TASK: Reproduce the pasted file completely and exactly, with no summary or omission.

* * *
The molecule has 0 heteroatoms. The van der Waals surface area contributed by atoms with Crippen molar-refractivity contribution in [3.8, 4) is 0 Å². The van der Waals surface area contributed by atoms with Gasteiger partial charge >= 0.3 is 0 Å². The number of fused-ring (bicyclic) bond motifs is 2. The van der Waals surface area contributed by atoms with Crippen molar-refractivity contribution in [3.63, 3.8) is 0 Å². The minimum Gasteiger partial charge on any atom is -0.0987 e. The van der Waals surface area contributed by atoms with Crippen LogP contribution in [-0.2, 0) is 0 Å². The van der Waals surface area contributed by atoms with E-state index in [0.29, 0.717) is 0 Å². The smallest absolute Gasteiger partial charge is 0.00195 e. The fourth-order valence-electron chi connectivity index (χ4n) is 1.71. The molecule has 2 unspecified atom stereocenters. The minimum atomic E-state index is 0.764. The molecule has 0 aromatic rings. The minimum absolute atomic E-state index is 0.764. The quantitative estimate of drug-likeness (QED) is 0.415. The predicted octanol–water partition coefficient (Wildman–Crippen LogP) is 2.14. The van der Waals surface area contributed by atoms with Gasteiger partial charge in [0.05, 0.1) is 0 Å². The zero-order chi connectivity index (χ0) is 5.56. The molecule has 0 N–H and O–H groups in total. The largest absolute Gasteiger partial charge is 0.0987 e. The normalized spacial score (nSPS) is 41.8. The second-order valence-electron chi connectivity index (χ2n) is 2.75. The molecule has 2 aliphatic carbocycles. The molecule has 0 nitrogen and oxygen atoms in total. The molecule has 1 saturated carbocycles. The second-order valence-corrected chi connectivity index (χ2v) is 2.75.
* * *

The molecule has 0 heteroatoms. The van der Waals surface area contributed by atoms with Crippen molar-refractivity contribution in [3.8, 4) is 0 Å². The van der Waals surface area contributed by atoms with Gasteiger partial charge >= 0.3 is 0 Å². The number of fused-ring (bicyclic) bond motifs is 2. The van der Waals surface area contributed by atoms with Crippen molar-refractivity contribution in [3.63, 3.8) is 0 Å². The minimum Gasteiger partial charge on any atom is -0.0987 e. The van der Waals surface area contributed by atoms with Crippen LogP contribution in [-0.2, 0) is 0 Å². The van der Waals surface area contributed by atoms with E-state index in [0.29, 0.717) is 0 Å². The smallest absolute Gasteiger partial charge is 0.00195 e. The fourth-order valence-electron chi connectivity index (χ4n) is 1.71. The molecule has 2 unspecified atom stereocenters. The minimum atomic E-state index is 0.764. The molecule has 0 aromatic rings. The minimum absolute atomic E-state index is 0.764. The quantitative estimate of drug-likeness (QED) is 0.415. The predicted octanol–water partition coefficient (Wildman–Crippen LogP) is 2.14. The van der Waals surface area contributed by atoms with Gasteiger partial charge in [0.05, 0.1) is 0 Å². The zero-order chi connectivity index (χ0) is 5.56. The molecule has 0 N–H and O–H groups in total. The largest absolute Gasteiger partial charge is 0.0987 e. The normalized spacial score (nSPS) is 41.8. The second-order valence-electron chi connectivity index (χ2n) is 2.75. The molecule has 2 aliphatic carbocycles. The molecule has 0 nitrogen and oxygen atoms in total. The molecule has 1 saturated carbocycles. The second-order valence-corrected chi connectivity index (χ2v) is 2.75.